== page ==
Surveillance Storage Options

Businesses and individuals recognize the importance of security cameras for their homes and enterprises, but nobody likes sitting in front of a monitor watching their security footage every day.  This is why video recording is a tremendously helpful feature and owning a device to store recordings is convenient.

What are the storage options available today?

SD Card and Other Onboard Memory Options

SD means Secure Digital and this type of storage option has been used for many years.  This is the same kind of storage that is seen on DSLR, smartphones, and other devices.  SD cards are solid state storage, meaning it does not have moving parts that could wear out.

There are many IP camera manufacturers that are integrating SD and microSD storage for their cameras because this type of storage is inexpensive and very reliable.  Small surveillance systems with only a few cameras that use SD storage eliminate the need to have an NAS or NVR, which lessens the installation costs as well.  Even for a large system that make use of NAS or NVRs, an SD card may be used on cameras that monitor important areas. This redundant video coverage can be of use in critical places like the storefront and front door.  Even if wireless cameras suffer from interference or if there is a problem with the network, the security camera can still continue to monitor and store surveillance videos and photos that can be used later.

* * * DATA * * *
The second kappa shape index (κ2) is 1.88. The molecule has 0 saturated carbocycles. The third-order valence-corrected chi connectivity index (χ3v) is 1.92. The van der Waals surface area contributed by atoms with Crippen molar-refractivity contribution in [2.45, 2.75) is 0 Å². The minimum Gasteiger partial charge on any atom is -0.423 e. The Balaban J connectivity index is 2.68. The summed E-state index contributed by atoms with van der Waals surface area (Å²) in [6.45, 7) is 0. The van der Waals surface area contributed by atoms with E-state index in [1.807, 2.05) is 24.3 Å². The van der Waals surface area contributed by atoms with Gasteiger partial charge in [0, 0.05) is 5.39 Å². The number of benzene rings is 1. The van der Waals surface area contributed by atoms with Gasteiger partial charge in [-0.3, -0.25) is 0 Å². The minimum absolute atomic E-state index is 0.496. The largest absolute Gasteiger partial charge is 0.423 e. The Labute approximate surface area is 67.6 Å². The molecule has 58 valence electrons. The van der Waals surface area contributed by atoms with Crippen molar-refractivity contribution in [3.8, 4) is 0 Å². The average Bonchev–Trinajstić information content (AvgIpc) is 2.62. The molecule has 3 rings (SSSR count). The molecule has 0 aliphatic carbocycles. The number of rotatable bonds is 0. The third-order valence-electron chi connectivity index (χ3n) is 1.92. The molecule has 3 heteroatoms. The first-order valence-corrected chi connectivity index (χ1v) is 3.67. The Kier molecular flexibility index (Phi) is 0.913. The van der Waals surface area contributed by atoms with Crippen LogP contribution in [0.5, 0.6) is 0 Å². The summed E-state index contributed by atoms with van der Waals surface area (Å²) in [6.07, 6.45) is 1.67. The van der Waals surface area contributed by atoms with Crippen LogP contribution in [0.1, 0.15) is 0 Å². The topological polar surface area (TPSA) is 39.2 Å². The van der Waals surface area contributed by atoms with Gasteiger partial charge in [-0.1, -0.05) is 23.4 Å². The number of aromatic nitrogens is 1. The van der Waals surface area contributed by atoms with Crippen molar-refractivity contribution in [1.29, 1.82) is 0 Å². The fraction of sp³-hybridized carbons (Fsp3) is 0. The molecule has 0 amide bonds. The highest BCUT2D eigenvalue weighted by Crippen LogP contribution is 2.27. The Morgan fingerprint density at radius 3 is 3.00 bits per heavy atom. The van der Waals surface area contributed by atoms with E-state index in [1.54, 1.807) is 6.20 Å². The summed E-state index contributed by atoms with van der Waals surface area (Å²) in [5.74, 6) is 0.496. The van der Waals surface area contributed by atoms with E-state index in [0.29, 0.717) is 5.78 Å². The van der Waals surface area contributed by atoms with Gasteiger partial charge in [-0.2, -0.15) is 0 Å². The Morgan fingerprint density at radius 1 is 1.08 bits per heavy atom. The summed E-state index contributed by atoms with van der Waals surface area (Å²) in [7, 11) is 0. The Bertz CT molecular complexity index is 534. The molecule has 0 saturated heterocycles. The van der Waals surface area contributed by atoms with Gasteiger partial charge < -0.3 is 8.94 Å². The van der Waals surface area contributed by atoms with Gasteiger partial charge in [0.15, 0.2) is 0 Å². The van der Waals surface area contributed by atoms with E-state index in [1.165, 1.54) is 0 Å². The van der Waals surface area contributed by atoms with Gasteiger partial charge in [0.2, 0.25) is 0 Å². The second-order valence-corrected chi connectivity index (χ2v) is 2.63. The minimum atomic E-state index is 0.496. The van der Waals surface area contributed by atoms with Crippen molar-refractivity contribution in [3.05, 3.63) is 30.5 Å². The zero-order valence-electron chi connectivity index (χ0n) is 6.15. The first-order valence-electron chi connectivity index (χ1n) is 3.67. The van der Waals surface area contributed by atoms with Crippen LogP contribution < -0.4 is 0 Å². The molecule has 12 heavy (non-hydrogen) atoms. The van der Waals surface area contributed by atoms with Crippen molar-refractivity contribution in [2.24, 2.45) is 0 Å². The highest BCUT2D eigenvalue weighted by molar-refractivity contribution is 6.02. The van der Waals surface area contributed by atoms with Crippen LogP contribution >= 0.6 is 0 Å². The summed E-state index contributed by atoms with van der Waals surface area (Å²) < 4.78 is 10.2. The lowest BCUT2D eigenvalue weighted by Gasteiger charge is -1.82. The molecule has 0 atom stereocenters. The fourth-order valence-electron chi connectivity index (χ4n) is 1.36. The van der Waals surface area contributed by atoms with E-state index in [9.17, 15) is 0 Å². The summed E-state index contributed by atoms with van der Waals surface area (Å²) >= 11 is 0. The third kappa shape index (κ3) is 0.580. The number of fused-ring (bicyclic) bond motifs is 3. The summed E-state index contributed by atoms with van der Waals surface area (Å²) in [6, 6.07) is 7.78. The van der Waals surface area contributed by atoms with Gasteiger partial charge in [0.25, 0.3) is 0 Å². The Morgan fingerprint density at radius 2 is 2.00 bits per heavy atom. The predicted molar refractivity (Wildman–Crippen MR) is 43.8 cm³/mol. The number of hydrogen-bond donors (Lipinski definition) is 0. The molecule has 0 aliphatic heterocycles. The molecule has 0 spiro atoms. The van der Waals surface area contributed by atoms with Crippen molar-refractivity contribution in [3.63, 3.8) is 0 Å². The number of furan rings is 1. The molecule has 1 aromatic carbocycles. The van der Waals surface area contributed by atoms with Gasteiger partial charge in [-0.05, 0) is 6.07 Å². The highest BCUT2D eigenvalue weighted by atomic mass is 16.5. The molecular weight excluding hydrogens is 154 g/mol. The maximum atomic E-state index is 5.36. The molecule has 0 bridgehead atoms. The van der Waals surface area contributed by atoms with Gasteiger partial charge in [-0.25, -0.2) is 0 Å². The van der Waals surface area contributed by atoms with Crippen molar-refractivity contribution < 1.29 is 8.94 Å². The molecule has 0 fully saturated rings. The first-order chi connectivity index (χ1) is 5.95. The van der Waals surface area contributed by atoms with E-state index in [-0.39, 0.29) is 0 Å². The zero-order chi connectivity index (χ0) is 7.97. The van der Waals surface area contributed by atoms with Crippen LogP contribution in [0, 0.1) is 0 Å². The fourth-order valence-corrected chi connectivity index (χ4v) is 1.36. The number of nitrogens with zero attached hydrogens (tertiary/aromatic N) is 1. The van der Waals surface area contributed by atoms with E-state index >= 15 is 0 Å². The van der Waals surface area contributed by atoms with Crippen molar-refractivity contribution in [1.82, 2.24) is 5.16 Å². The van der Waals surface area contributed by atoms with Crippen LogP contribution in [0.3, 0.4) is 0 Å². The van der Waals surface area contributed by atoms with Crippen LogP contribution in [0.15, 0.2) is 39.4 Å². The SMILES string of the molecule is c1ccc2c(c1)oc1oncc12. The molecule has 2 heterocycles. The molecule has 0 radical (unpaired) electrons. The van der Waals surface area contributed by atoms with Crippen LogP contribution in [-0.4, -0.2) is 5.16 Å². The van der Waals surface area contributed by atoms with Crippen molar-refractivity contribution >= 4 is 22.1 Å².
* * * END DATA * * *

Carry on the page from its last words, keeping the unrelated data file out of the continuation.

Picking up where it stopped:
SD cards of up to 64 gigabytes are now available that have the option to automatically overwrite older footage when it is full.  Even so, two weeks of full-time recording on an SD card can still be stored.

Disadvantages.  One of the biggest drawbacks of storing video footage or surveillance images on an SD card is that it is stored inside the camera itself.  In the event that the intruder steals or smashes the camera, chances are the footage will also be lost.

Network Attached Storage or Network Video Recorder (NVR)

Network Attached Storage is a type of storage that is connected to the local area network using a standard Ethernet connection.

NAS storage has its own IP address and may be used to store different file types, not just the images and video footage from cameras.  Like SD cards, NAS is very reliable and reasonable primarily because they also use standard storage for LANs.

On the other hand, a Network Video Recorder or NVR is used only for security camera’s recordings, but functions similarly to how NAS functions.  The difference is that NVR uses embedded software to record videos, while NAS can use the software provided by different manufacturers.

When opting for NAS storage for security cameras, be sure to consider how strenuous video recording can be at times.  A network storage drive is different from a desktop computer’s hard drive that spins only when something is being written and read to it.  NAS often just keep spinning even when it is not reading or writing.  NAS continuously write onto the hard drive when used for recording, which could be overworking it.  Be sure when purchasing a NAS that it is specifically designed for use with video surveillance.  Moreover, ensure the hard drives are properly sized for video recordings.  Your camera’s manufacturer can assist in figuring out the required size based on your needs of the frame rate, resolution, and time duration.